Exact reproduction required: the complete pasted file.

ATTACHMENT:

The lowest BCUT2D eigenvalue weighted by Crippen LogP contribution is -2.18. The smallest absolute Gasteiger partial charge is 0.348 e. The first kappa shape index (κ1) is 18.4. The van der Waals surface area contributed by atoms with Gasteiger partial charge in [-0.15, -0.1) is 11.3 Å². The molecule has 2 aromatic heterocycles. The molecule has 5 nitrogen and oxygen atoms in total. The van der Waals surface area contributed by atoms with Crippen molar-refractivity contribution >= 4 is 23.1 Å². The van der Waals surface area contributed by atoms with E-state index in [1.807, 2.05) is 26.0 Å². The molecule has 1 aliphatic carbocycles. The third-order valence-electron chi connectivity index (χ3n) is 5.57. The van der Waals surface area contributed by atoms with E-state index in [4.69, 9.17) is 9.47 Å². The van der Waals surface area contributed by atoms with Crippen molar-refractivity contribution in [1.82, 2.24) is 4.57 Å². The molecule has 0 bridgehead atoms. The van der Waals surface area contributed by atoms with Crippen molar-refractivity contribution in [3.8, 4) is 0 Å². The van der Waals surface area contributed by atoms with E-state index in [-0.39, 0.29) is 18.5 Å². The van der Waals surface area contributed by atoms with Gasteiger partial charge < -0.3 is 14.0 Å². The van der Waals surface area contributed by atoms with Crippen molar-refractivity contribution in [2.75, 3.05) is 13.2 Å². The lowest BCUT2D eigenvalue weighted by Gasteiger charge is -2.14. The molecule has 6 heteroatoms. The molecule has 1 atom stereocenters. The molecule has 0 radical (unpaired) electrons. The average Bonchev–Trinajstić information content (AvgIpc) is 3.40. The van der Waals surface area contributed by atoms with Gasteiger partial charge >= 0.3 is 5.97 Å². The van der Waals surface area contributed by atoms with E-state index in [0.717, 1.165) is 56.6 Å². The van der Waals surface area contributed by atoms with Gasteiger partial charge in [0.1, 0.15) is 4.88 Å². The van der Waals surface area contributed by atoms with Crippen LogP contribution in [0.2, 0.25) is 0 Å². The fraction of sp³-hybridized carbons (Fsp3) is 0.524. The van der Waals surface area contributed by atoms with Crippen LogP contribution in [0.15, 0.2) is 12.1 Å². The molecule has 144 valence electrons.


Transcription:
The lowest BCUT2D eigenvalue weighted by Crippen LogP contribution is -2.18. The smallest absolute Gasteiger partial charge is 0.348 e. The first kappa shape index (κ1) is 18.4. The van der Waals surface area contributed by atoms with Gasteiger partial charge in [-0.15, -0.1) is 11.3 Å². The molecule has 2 aromatic heterocycles. The molecule has 5 nitrogen and oxygen atoms in total. The van der Waals surface area contributed by atoms with Crippen molar-refractivity contribution >= 4 is 23.1 Å². The van der Waals surface area contributed by atoms with E-state index in [1.807, 2.05) is 26.0 Å². The molecule has 1 aliphatic carbocycles. The third-order valence-electron chi connectivity index (χ3n) is 5.57. The van der Waals surface area contributed by atoms with E-state index in [4.69, 9.17) is 9.47 Å². The van der Waals surface area contributed by atoms with Crippen molar-refractivity contribution in [1.82, 2.24) is 4.57 Å². The molecule has 0 bridgehead atoms. The van der Waals surface area contributed by atoms with Crippen molar-refractivity contribution in [3.8, 4) is 0 Å². The van der Waals surface area contributed by atoms with E-state index in [-0.39, 0.29) is 18.5 Å². The van der Waals surface area contributed by atoms with Gasteiger partial charge < -0.3 is 14.0 Å². The van der Waals surface area contributed by atoms with Crippen molar-refractivity contribution in [2.75, 3.05) is 13.2 Å². The lowest BCUT2D eigenvalue weighted by Gasteiger charge is -2.14. The molecule has 6 heteroatoms. The molecule has 1 atom stereocenters. The molecule has 0 radical (unpaired) electrons. The average Bonchev–Trinajstić information content (AvgIpc) is 3.40. The van der Waals surface area contributed by atoms with Gasteiger partial charge >= 0.3 is 5.97 Å². The van der Waals surface area contributed by atoms with E-state index in [0.717, 1.165) is 56.6 Å². The van der Waals surface area contributed by atoms with Gasteiger partial charge in [0.1, 0.15) is 4.88 Å². The van der Waals surface area contributed by atoms with Crippen LogP contribution in [0.2, 0.25) is 0 Å². The fraction of sp³-hybridized carbons (Fsp3) is 0.524. The van der Waals surface area contributed by atoms with Crippen LogP contribution in [0.15, 0.2) is 12.1 Å². The molecule has 144 valence electrons.